Photo taken from New York Times Online. Photo by How Hwee Young/European Pressphoto Agency
(The New York Times) The Gates/Buffett Philanthropic Challenge–The Giving Pledge, as it is called–continues to reap successful response worldwide. Mr. Gates and Mr. Buffett traveled to China for their latest venture to encourage charitable efforts, particularly from the wealthiest, and though some Americans expressed skepticism regarding China’s philanthropic tendencies, Mr. Buffett and Mr. Gates both report success. Mr. Buffett, who jokingly confirmed that the main difference between eating with tycoons in China and eating with tycoons in America was the food, said: “I was amazed last night, really, at how similar the questions and discussions and all that was to the dinners we had in the U.S. The same motivations tend to exist. The mechanism for manifesting those motivations may differ from country to country.” Mr. Gates and Mr. Buffett expect to travel to other countries in the near future and continue to spread the word about philanthropy.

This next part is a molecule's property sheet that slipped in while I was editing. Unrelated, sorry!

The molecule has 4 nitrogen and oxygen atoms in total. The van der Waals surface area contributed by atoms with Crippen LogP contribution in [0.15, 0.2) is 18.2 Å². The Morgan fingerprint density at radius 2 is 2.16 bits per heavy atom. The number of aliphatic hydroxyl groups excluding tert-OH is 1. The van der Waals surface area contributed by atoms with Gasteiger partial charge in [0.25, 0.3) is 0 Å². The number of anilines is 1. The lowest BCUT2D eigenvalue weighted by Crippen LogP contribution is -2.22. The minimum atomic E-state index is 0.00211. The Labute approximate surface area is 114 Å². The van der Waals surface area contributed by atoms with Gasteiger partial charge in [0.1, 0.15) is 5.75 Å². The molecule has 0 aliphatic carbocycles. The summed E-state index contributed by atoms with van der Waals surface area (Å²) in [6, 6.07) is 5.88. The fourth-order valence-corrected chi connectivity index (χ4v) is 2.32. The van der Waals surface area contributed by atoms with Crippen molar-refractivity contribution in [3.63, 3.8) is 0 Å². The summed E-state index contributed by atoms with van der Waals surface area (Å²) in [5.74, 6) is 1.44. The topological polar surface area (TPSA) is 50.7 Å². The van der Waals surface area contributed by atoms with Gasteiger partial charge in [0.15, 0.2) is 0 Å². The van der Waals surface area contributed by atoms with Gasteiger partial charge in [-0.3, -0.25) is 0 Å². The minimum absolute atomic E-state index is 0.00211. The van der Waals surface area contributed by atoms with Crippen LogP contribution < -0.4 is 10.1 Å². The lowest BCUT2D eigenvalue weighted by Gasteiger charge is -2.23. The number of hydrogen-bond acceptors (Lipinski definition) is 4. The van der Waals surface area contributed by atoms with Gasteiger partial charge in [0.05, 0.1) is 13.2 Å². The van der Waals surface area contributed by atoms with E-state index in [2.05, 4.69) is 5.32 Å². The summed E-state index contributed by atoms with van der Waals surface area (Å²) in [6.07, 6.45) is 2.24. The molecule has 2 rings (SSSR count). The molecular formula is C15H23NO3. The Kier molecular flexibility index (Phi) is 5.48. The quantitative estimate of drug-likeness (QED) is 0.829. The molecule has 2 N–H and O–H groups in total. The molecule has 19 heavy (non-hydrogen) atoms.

(The Wall Street Journal) How efficiently economists handle world poverty has become a heated issue for World Bank President Robert Zoellick. “Too often research economists seem not to start with the key knowledge gaps facing development practitioners, but rather search for questions they can answer with the industry’s currently favorite tools,” Mr. Zoellick said in a speech at Georgetown University. Mr. Zoellick’s bold statement has naturally sparked some debate among renowned economists : Nobel-Prize winning economist Michael Spence, for instance, lauded Mr. Zoellick’s statement as “generally not only in the right direction, but very useful,” and Dani Rodrik, a Harvard economist, said, “The speech hit all the right notes: the need for economists to demonstrate humility, eschew blueprints…and focus on evaluation but not at the expense of the big questions.” Yet not all fawned over the remarks; William Easterly, a former World Bank economist, questions the statement on foreign aid, saying Mr. Zoellick is “amazingly presumptuous” and that the current system is sufficient and effective. Still, Mr. Zoellick insists, “No longer can the model solely be to research a specific issue and write a paper hoping someone will read it. The new model must be ‘wholesale’ and networked.”